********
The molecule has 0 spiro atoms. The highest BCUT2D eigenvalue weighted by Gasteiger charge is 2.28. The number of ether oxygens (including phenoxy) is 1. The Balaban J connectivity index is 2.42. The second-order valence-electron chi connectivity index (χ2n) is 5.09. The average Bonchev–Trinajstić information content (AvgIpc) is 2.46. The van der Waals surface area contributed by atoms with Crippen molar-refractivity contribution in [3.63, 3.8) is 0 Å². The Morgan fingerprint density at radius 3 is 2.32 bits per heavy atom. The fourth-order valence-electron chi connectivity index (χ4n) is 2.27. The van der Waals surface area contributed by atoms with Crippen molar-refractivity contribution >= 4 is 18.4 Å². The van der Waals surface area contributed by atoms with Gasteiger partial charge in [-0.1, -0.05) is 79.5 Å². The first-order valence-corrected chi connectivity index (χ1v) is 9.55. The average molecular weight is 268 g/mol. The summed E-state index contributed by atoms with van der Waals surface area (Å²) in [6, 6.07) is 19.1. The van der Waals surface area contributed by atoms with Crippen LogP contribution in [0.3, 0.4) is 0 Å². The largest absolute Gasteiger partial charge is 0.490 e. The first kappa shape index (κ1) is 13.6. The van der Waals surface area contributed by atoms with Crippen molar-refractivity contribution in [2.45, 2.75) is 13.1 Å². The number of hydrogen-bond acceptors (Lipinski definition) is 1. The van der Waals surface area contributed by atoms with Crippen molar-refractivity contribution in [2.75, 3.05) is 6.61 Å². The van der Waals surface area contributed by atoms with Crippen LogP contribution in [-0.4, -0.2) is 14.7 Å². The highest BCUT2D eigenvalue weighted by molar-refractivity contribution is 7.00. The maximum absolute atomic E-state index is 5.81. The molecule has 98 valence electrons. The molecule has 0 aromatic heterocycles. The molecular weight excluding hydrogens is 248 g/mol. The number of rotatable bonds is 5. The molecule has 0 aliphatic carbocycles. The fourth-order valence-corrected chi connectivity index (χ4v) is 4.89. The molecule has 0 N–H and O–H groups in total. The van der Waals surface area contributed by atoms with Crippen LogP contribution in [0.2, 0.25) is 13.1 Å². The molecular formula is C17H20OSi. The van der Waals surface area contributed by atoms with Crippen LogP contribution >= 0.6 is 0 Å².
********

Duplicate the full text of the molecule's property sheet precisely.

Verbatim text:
The molecule has 0 spiro atoms. The highest BCUT2D eigenvalue weighted by Gasteiger charge is 2.28. The number of ether oxygens (including phenoxy) is 1. The Balaban J connectivity index is 2.42. The second-order valence-electron chi connectivity index (χ2n) is 5.09. The average Bonchev–Trinajstić information content (AvgIpc) is 2.46. The van der Waals surface area contributed by atoms with Crippen molar-refractivity contribution in [3.63, 3.8) is 0 Å². The Morgan fingerprint density at radius 3 is 2.32 bits per heavy atom. The fourth-order valence-electron chi connectivity index (χ4n) is 2.27. The van der Waals surface area contributed by atoms with Crippen molar-refractivity contribution >= 4 is 18.4 Å². The van der Waals surface area contributed by atoms with Gasteiger partial charge in [-0.1, -0.05) is 79.5 Å². The first-order valence-corrected chi connectivity index (χ1v) is 9.55. The average molecular weight is 268 g/mol. The summed E-state index contributed by atoms with van der Waals surface area (Å²) in [6, 6.07) is 19.1. The van der Waals surface area contributed by atoms with Crippen LogP contribution in [0.3, 0.4) is 0 Å². The largest absolute Gasteiger partial charge is 0.490 e. The first kappa shape index (κ1) is 13.6. The van der Waals surface area contributed by atoms with Crippen molar-refractivity contribution in [2.45, 2.75) is 13.1 Å². The number of hydrogen-bond acceptors (Lipinski definition) is 1. The van der Waals surface area contributed by atoms with Crippen molar-refractivity contribution in [2.75, 3.05) is 6.61 Å². The van der Waals surface area contributed by atoms with Crippen LogP contribution in [-0.4, -0.2) is 14.7 Å². The highest BCUT2D eigenvalue weighted by molar-refractivity contribution is 7.00. The maximum absolute atomic E-state index is 5.81. The molecule has 98 valence electrons. The molecule has 0 aromatic heterocycles. The molecular weight excluding hydrogens is 248 g/mol. The number of rotatable bonds is 5. The molecule has 0 aliphatic carbocycles. The fourth-order valence-corrected chi connectivity index (χ4v) is 4.89. The molecule has 0 N–H and O–H groups in total. The van der Waals surface area contributed by atoms with Crippen LogP contribution in [0.2, 0.25) is 13.1 Å². The molecular formula is C17H20OSi. The van der Waals surface area contributed by atoms with Crippen LogP contribution >= 0.6 is 0 Å².